Displaying articles for: April 2011

There Is No Year

Surely you recall the trippy climax to 2001: A Space Odyssey. Astronaut Dave Bowman's psychedelic voyage through the hyperspace tunnel, and his awakening in a Louis XVI bedroom, aged and dying, only to be rejuvenated by the Monolith as a space fetus? Well, Blake Butler's There Is No Year, his first novel outside the small press realm, is pretty much that whole sequence replayed one hundred times in succession, occasionally slowed down to one frame per minute. But this analogy has to take into account the following highly distinctive changes.

 

Dave Bowman is now three generically named individuals, "mother," "father," and "son," a family of shamblers suffering from various teratomas, fluctuating body parts, mental lacunae, spastic tics, insatiable appetites, and catastrophic identity disorders.

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Quantum Man

One posthumous measure of a person's life is how often you imagine his impossible return to deal with some event he never lived to encounter. You picture his reactions, his advice, his sage commentary and humorous asides.  For instance, I think about Mark Twain's hypothetical take on current events several times a week. That's the legacy of Twain's achievements and character.

 

By this measure, I believe, famed physicist Richard Feynman still bulks large in the collective psyche of a certain segment of mankind. Nearly twenty-five years after his death, those who knew him personally and those who enjoyed only a book-based familiarity with the man are still imagining how he would react to new scientific discoveries, new headlines, and new cultural trends. How we could have used his irreverent insights into the Fukushima nuclear disaster, for instance.

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Thinking in an Emergency

Elaine Scarry, best known for her meditation on The Body in Pain, here offers a slim yet gravid essay that occupies a curious nexus.  It is partly a work of sociological analysis, on the order of Bowling Alone.  It is partly an appeal to the power of philosophy and rationality, akin to Alain de Botton's The Consolations of Philosophy.  It is partly a work of speculative neuroscience examing our thought processes, such as Susan Blackmore's The Meme Machine.  It is partly a controlled rant (pardon the oxymoron) that seeks to speak truth and justice to power, along the lines of Thoreau's Civil Disobedience.  And it is partly a dry-as-dust work from some federal agency like the Congressional Government Accountability Office, documenting with reams of precise statistics why we should all eat more vegetables.  Luckily for the reader, the other four passionate actors in the troupe sit heavily upon this bluenose lecturer and only let him get in an intermittent squeak or three.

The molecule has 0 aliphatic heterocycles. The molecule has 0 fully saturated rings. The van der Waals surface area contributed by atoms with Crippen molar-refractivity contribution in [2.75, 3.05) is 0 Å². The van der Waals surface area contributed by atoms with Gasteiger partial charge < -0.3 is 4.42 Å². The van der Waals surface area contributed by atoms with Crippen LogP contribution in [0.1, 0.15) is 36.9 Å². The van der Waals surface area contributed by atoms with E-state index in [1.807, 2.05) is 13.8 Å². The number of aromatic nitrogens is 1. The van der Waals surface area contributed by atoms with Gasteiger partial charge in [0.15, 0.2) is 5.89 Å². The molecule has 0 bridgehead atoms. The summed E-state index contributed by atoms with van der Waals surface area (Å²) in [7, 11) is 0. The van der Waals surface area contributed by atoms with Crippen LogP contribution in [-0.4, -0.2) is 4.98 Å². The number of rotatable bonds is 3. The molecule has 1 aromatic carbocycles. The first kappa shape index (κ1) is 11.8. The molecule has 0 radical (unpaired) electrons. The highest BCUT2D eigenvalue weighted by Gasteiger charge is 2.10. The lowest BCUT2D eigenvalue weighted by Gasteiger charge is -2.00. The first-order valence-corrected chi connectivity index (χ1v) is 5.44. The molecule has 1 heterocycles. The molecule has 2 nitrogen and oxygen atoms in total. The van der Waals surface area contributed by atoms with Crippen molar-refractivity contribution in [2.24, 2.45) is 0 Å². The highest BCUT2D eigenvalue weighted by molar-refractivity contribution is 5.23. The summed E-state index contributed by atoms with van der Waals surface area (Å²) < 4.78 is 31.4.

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Orange Crush

Simone Muench is a Chicago poet by way of Louisiana. Her third book of poems, Orange Crush, sets its tone early with her opening lines: "Trouble came and trouble / brought greasy, ungenerous things." The tempting call in this poem, "Hex," evokes a depravity which sets the stage for Muench's central characters: London's seventeenth-century "orange girls," who sat outside theaters selling china oranges for six-pence each--or, more accurately, selling themselves to the audience, to the men, to the trouble to come.

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Blood Work

If I might paraphrase Lady Macbeth, who mused sweetly upon one of her victims, "Yet who would have thought the old man to have had so much blood in him," I would suggest that a delighted reader's first reaction upon finishing Holly Tucker's captivating, enlightening and mildly horrifying Blood Work might be, "Yet who would have thought the history of blood transfusion to have had so much sheer entertainment in it."

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April 24: "[The HST] lifted a curtain from our view of the universe, changing it so profoundly that no human can look at the stars in the same way..."

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Books, CDs, DVDs to know about now
In the Light of What We Know

Zia Haider Rahman's mystery of a brilliant Bangladeshi mathematician's past barrels through the Ivy League, London high finance, and spy-haunted Afghanistan in a page-turning tale of exile, intrigue and the price of friendship. A Discover Great New Writers selection.

The People's Platform

Once touted as the foundation for tomorrow's digital democracy, the Internet is increasingly ruled by a few corporate giants, while millions of contributors till its fields for free. Astra Taylor looks at why the web has failed to deliver a communitarian cyberscape, and offers a compelling case for restoring its original vision.

A Private Venus

Dubbed "the Italian Simenon," Giorgio Scerbanenco (1911-1969) began his crime-writing career with books set in the USA, but quickly shifted scene closer to home, the city of Milan.  In this adventure, appearing in English for the first time, his underdog hero Dr. Duca Lamberti finds himself in the middle of a seedy, scantily clad criminal racket, where the presence of an outsider could result in death.